Bartolo Colon (A). Colon stopped his good start-bad start streak in August, and he started pitching much better during the month of August at a time when the Mets needed him the most.
Logan Verrett (F). Look, he shouldn’t have been tapped as the Mets fifth starter after Harvey went down, but with that said, he did everything he could to lose the job pitching to a 13.50 ERA in August. He eventually lost the job to Niese of all people
Addison Reed (B+). You knew he wasn’t going to keep up what he has been doing, but even with him coming back to Earth slightly, he has still be incredible.
Jim Henderson (F). After being on the disabled list for so long with yet another shoulder injury, Henderson has made his way back to the majors. Unfortunately, he’s not the same pitcher. Collins owes him an apology.
Hansel Robles (F). Robles showed how much he has been overworked this season by Collins this month. Hopefully, with some rest, he should finally be able to rebound and contribute in September and beyond like he had done for most of the season.
Jerry Blevins (B+). His 2.16 ERA was terrific, but his 1.560 WHIP gives some reason for pause. Both righties and lefties are starting to hit him, and he has been allowing inherited runners to score.
Antonio Bastardo (Inc.) Thankfully, he is gone, and it was worth it even if it meant the Mets had to take back Niese.
Rafael Montero (Inc.) He got an unexpected start due to injuries, and he fought his way through five scoreless innings. Good for him.
Sean Gilmartin (Inc.) Gilmartin has only made three appearances since being recalled, and he hasn’t pitched particularly well. Whether it was the shoulder injury or teams figuring him out, he’s not the same guy he was last season.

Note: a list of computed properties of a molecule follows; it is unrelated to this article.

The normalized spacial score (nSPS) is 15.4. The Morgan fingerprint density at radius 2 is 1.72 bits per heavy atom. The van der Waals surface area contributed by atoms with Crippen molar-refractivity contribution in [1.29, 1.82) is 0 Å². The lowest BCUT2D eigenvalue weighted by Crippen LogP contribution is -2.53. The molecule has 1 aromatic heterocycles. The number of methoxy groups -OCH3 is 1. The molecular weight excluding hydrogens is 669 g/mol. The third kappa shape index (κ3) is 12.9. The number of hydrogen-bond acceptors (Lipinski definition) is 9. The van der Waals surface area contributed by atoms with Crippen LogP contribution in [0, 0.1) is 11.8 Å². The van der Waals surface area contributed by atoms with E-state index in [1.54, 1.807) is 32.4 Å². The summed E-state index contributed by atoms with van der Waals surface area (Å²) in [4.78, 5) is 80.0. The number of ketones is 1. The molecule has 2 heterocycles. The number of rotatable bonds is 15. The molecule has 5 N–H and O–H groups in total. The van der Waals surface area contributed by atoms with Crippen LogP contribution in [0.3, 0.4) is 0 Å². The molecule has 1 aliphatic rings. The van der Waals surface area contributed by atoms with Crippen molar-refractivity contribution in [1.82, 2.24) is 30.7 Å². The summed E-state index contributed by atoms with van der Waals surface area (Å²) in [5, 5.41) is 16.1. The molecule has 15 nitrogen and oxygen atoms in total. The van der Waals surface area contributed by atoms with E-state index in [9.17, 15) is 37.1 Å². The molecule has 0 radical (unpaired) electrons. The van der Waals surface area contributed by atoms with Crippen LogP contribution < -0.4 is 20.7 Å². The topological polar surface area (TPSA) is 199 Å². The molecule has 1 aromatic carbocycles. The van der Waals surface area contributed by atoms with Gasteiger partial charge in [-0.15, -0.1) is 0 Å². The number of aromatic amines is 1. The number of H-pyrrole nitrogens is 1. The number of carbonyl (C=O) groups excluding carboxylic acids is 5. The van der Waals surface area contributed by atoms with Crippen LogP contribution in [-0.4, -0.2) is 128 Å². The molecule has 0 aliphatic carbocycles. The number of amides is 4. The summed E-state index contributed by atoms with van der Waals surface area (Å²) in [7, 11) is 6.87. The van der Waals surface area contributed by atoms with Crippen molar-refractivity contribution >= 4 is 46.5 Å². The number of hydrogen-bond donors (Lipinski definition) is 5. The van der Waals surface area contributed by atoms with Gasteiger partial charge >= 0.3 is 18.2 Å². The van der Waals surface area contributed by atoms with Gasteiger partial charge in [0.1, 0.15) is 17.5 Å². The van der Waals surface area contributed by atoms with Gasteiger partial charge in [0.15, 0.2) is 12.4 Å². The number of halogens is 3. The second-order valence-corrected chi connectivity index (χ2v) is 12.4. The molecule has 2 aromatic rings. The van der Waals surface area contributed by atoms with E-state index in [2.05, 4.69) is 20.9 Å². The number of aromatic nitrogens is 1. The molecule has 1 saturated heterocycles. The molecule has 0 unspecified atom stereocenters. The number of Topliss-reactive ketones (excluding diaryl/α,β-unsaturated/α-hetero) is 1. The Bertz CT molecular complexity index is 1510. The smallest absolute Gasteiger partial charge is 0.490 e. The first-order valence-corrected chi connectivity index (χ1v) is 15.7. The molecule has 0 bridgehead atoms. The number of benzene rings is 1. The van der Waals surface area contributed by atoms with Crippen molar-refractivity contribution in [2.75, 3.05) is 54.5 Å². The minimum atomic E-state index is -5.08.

Erik Goeddel (F). There used to be two factions of the Mets fan base: those who thought Goeddel was a good major league pitcher, and those that didn’t. Seemingly, everyone is now in the latter camp now.
Seth Lugo (A). Lugo has been nothing short of a revelation this year. Due to injuries, he has had to go from the bullpen to the rotation. He has not only shown his stuff translates as a starter, but he also shown he could actually be more effective as a starter. He has gotten his 2014 deGrom moment, and he has taken advantage of it.
Jon Niese (F). Somehow, he was worse with the Mets than he was with the Pirates. He has failed in the bullpen and the rotation. Hopefully, for him, the reason is because of his knee injury that has required surgery.
Robert Gsellman (Inc.) It’s been a mixed bag for Gsellman. In his one relief apperance and his one start, he has given the Mets a chance to win. However, he’s a powder keg out there as it seems as if he is in trouble each and every inning. To his credit, he has gotten out of most of the jams. It’ll be interesting to see where he goes from here.
Gabriel Ynoa (Inc.) Ynao was surprisingly called up to pitch out of the bullpen. In three rough appearances, the only thing you can fairly conclude is he isn’t comfortable yet pitching out of the bullpen.
Josh Edgin (D) Edgin has gone through the long Tommy John rehab process, but he’s not quite back yet. His velocity isn’t quite there. With that in mind, he has struggles getting major league batters out.
Josh Smoker (B) After a rough start to his major league career, he has gone out there and gotten better each and every time out. He is getting his fastball in the upper 90s, and he is a strikeout machine. He could be a real factor over the next month and in the postseason
Terry Collins (D) He iced Conforto. He continues to overwork the bullpen. He makes baffling lineup decision after baffling lineup decision. He is even worse with in-game management. However, with the Mets on a stretch against some bad teams, and the Wild Card frontrunners not having run away with it, he may once again be in position to ride some good luck into the postseason.